Microstructure, flow behavior, and bulk texture evolution of cold drawn copper-silver composites
journal contributionposted on 13.10.2015 by Srihari Dodla, P. Thiem, M. Kruger, D. Dietrich, A. Bertram
Any type of content formally published in an academic journal, usually following a peer-review process.
In the last 20 years, several groups used nanostructured composites to produce high strength conductor materials for magnetic applications. The mechanical strength of Cu-Ag composites is strongly influenced by metal forming operations. Within the scope of the paper, the microstructure, the mechanical behavior, and the texture evolution are investigated for two cold drawn Cu-63wt%Ag composite rods. The aim of these investigations is to understand the influence of the microstructure and texture evolution on the mechanical behavior. The investigation is carried out using optical microscopy, scanning electron microscopy (SEM) along with electron backscattered diffraction (EBSD), X-ray diffraction measurements (XRD), and compression testing. The microscopic images show that the drawn samples mainly have a lamellar structure of Cu and Ag phases. However, elliptical shaped regions of primarily solidified copper solid solution are also observed. With increase of plastic deformation, the average lamella thickness of both phases has been decreased. EBSD measurements show that abundant banded regions are observed in the Ag phase while very few banded regions are present in the Cu phase. The bulk XRD measurements reveal that both phases of the drawn samples initially have the same type of texture, and both phases develop the same brass-type (112) texture. The texture intensity increases for both phases as the drawing strain increases. Compression tests are performed at constant strain rate of 10-4 s-1 at room temperature. The stress-strain curves under compression are presented for two different drawn samples. The texture measurements after compression reveal that the texture becomes more pronounced.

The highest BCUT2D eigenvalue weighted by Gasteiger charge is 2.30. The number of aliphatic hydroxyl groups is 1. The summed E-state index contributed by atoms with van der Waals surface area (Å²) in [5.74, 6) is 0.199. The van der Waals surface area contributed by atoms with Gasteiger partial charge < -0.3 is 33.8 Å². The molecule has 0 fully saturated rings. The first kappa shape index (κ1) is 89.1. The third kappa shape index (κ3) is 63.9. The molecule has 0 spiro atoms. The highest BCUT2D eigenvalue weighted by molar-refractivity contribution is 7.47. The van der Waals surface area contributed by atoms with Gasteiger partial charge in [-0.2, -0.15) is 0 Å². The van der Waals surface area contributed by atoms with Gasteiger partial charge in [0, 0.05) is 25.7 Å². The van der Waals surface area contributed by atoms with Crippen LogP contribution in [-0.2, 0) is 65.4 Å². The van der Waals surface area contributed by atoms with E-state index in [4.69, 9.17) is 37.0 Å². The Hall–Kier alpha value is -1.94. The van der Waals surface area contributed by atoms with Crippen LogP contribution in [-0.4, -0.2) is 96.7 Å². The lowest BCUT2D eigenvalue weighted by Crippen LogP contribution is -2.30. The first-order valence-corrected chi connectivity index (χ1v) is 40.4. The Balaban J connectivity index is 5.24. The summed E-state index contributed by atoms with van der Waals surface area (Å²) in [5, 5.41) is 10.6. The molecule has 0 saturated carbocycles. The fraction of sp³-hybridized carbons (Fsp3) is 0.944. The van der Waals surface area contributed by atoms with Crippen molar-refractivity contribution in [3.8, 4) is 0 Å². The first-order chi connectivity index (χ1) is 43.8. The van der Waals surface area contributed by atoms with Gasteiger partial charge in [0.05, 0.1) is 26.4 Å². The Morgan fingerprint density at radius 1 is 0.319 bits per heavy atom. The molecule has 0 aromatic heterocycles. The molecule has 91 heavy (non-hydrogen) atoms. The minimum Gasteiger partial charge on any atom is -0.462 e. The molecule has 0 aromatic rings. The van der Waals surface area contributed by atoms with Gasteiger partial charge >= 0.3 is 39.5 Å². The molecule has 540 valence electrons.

Financial assistance from German Science Foundation (DFG) through GRK1554 is gratefully acknowledged.
- Mechanical, Electrical and Manufacturing Engineering